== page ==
This might seem like a no-brainer, but many buyers stick in an offer on a property they want without having the finance in place to buy it. Banks and lenders will often let you check online if your finances are secure enough to get a mortgage. That’s not the same as a formal application for a mortgage, and if you start the process of buying a property, at some point your solicitor (and the seller) is going to want to see proof that you have the funds. Get your mortgage application underway as early as possible so you don’t hold up the conveyancing process.

Slow return of search results

Searches are essential information about a property held by the local authority and organisations such as the Land Registry, which reveal accurate information on who actually owns a property and other facts such as planning permission for the surrounding area. These searches are ordered by the buyer’s solicitor or conveyancing firm. The solicitors and conveyancing firms on Capital Conveyancing’s London panel use the professional team at Searches UK to ensure quick returns on searches that avoid any delays.

Seller's title not straightforward

The information that details who owns a property is contained in the title deeds, which are held by the Land Registry. The seller may not always be the registered owner, which can lead to complications – for example, when someone has died and their estate is being sold via probate. The onus is on the buyer’s legal team to ascertain that all the legal requirements for the sale are in place, but they depend on receiving the correct information from the vendor. Again, this is a situation that the buyer cannot influence but it may cause a delay in conveyancing. As with all elements of the conveyancing process, work out early on the best method of communicating with your solicitor or conveyancing and make regular contact with them. Capital Conveyancing‘s sales team are available seven days a week if there are any issues around communication with your legal representative.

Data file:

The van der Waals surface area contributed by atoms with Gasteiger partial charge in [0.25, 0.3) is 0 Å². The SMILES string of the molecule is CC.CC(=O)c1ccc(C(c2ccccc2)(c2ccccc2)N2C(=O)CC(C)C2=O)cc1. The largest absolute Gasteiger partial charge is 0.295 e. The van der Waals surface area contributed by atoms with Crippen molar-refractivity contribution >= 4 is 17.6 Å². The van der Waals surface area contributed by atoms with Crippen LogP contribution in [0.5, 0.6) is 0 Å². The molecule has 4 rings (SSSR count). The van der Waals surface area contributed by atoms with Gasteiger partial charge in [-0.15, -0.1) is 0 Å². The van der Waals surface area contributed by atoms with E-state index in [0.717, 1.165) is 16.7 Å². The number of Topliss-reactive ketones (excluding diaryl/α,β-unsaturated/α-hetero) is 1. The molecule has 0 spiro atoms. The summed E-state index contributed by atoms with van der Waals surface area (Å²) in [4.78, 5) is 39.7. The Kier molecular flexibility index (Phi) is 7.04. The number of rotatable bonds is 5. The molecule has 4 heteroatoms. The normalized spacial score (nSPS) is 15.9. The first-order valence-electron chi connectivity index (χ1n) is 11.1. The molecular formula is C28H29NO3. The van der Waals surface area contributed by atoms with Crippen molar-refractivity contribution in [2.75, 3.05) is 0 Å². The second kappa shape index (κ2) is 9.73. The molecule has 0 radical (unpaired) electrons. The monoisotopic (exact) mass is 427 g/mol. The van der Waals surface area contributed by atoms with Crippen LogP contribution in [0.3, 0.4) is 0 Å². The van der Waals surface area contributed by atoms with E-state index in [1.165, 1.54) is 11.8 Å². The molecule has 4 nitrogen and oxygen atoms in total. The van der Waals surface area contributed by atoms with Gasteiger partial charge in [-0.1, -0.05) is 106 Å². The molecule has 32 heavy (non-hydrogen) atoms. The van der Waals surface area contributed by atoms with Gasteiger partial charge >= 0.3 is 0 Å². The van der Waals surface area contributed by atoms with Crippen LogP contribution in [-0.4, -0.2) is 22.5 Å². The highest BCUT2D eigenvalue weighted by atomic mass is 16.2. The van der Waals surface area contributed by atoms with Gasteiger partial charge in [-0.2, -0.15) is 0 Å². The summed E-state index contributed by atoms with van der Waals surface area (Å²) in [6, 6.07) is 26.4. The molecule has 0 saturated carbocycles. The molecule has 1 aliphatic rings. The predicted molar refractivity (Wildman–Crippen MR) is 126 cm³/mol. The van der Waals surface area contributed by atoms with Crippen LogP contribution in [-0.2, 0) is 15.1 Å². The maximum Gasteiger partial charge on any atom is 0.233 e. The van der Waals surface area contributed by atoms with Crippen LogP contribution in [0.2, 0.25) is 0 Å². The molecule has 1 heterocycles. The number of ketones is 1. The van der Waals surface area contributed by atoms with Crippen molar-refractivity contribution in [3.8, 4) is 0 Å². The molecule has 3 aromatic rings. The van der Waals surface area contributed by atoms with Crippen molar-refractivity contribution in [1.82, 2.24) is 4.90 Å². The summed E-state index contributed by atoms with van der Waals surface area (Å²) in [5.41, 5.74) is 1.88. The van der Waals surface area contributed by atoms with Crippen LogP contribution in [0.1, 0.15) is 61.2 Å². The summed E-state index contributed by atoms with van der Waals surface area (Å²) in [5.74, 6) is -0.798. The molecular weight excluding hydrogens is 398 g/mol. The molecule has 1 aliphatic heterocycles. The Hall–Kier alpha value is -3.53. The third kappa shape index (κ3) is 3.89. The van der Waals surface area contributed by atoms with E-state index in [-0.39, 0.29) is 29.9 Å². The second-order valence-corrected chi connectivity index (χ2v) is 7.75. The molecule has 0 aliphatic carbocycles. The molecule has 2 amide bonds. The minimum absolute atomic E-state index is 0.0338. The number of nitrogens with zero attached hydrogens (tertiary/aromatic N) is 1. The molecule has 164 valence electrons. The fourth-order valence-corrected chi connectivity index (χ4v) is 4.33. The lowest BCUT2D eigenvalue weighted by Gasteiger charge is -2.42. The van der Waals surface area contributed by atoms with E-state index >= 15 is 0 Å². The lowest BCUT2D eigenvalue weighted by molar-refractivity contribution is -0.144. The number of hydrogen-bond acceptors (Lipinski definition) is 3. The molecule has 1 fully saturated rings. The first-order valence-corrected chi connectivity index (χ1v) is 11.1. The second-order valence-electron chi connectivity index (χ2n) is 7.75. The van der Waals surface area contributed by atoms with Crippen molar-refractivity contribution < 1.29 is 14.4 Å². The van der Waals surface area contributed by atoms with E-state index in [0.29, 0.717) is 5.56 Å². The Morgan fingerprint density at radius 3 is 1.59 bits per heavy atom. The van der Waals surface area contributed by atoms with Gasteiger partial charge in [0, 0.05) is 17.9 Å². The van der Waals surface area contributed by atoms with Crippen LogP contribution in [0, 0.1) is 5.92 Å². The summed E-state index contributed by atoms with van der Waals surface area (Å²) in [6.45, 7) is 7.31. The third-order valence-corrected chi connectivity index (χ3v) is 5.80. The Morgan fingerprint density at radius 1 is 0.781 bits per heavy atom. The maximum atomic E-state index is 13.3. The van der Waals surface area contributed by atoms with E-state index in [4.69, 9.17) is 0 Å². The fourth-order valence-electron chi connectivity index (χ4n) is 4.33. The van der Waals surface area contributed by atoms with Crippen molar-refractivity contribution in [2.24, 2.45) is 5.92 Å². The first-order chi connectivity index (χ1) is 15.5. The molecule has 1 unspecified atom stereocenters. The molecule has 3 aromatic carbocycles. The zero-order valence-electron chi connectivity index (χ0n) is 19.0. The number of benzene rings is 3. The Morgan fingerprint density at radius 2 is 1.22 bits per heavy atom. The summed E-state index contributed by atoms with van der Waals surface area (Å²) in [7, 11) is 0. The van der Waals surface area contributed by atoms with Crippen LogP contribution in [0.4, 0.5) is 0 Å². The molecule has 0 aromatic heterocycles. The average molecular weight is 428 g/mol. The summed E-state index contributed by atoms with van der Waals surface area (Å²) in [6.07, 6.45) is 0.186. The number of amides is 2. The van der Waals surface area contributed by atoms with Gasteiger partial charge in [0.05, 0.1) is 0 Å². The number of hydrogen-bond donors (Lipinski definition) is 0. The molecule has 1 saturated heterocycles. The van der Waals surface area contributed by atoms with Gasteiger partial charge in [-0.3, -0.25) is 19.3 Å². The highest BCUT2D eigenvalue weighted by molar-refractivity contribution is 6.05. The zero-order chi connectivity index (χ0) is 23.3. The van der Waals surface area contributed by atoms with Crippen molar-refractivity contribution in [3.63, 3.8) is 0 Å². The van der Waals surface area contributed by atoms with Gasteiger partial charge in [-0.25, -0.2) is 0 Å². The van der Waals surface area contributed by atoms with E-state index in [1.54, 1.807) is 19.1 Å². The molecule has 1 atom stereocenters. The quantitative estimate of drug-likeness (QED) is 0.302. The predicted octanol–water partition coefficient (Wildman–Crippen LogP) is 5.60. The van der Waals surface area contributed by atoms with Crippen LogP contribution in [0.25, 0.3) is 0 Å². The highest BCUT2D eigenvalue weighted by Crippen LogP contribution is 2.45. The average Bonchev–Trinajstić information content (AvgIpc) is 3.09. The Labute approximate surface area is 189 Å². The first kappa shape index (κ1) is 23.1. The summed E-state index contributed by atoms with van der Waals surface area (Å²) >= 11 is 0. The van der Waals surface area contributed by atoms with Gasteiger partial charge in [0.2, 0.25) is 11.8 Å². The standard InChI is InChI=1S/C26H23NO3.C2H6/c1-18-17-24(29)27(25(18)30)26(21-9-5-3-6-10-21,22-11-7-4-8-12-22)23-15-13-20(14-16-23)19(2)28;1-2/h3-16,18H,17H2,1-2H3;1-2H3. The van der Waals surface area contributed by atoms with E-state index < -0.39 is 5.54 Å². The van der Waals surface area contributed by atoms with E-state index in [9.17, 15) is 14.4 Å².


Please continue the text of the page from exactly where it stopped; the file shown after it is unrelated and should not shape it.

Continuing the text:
The key point to remember about accelerating the conveyancing process and avoiding delays is to keep on top of all paperwork, respond quickly to all requests from your solicitor or conveyancer and keep fingers and toes crossed!

For a no-obligation quote, call Capital Conveyancing now on 0207 406 5880 or click here. Remember, our no-move, no-fee guarantee takes the headache out of conveyancing because you won’t be out of pocket if your transaction fails to complete.

What to Look for in a Conveyancing Solicitor

What to Look for in a Conveyancing Solicitor

Finding a conveyancing solicitor can be hard, especially when most of us don’t know the first thing about the conveyancing process. To help you get the best deal on your conveyancing package, we’ve listed the top five things you should look for in a good solicitor.